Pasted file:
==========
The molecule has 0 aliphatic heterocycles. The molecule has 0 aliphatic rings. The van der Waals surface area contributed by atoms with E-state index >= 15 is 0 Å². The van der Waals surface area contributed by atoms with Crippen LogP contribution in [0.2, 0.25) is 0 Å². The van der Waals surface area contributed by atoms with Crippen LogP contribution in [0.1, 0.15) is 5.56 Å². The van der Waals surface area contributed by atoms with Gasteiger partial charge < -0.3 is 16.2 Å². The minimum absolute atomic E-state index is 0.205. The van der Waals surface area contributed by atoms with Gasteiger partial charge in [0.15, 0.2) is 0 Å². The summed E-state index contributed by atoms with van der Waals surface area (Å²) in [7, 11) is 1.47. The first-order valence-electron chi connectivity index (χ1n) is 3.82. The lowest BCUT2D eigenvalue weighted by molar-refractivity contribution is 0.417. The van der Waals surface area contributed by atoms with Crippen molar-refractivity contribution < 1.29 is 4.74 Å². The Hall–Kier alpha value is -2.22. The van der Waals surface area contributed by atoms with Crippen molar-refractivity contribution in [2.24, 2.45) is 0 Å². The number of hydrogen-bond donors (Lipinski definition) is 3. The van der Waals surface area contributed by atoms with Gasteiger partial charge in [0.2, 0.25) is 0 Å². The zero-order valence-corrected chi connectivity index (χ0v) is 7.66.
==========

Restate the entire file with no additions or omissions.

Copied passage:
The molecule has 0 aliphatic heterocycles. The molecule has 0 aliphatic rings. The van der Waals surface area contributed by atoms with E-state index >= 15 is 0 Å². The van der Waals surface area contributed by atoms with Crippen LogP contribution in [0.2, 0.25) is 0 Å². The van der Waals surface area contributed by atoms with Crippen LogP contribution in [0.1, 0.15) is 5.56 Å². The van der Waals surface area contributed by atoms with Gasteiger partial charge < -0.3 is 16.2 Å². The minimum absolute atomic E-state index is 0.205. The van der Waals surface area contributed by atoms with Gasteiger partial charge in [0.15, 0.2) is 0 Å². The summed E-state index contributed by atoms with van der Waals surface area (Å²) in [7, 11) is 1.47. The first-order valence-electron chi connectivity index (χ1n) is 3.82. The lowest BCUT2D eigenvalue weighted by molar-refractivity contribution is 0.417. The van der Waals surface area contributed by atoms with Crippen molar-refractivity contribution < 1.29 is 4.74 Å². The Hall–Kier alpha value is -2.22. The van der Waals surface area contributed by atoms with Crippen molar-refractivity contribution in [2.24, 2.45) is 0 Å². The number of hydrogen-bond donors (Lipinski definition) is 3. The van der Waals surface area contributed by atoms with Gasteiger partial charge in [0.2, 0.25) is 0 Å². The zero-order valence-corrected chi connectivity index (χ0v) is 7.66.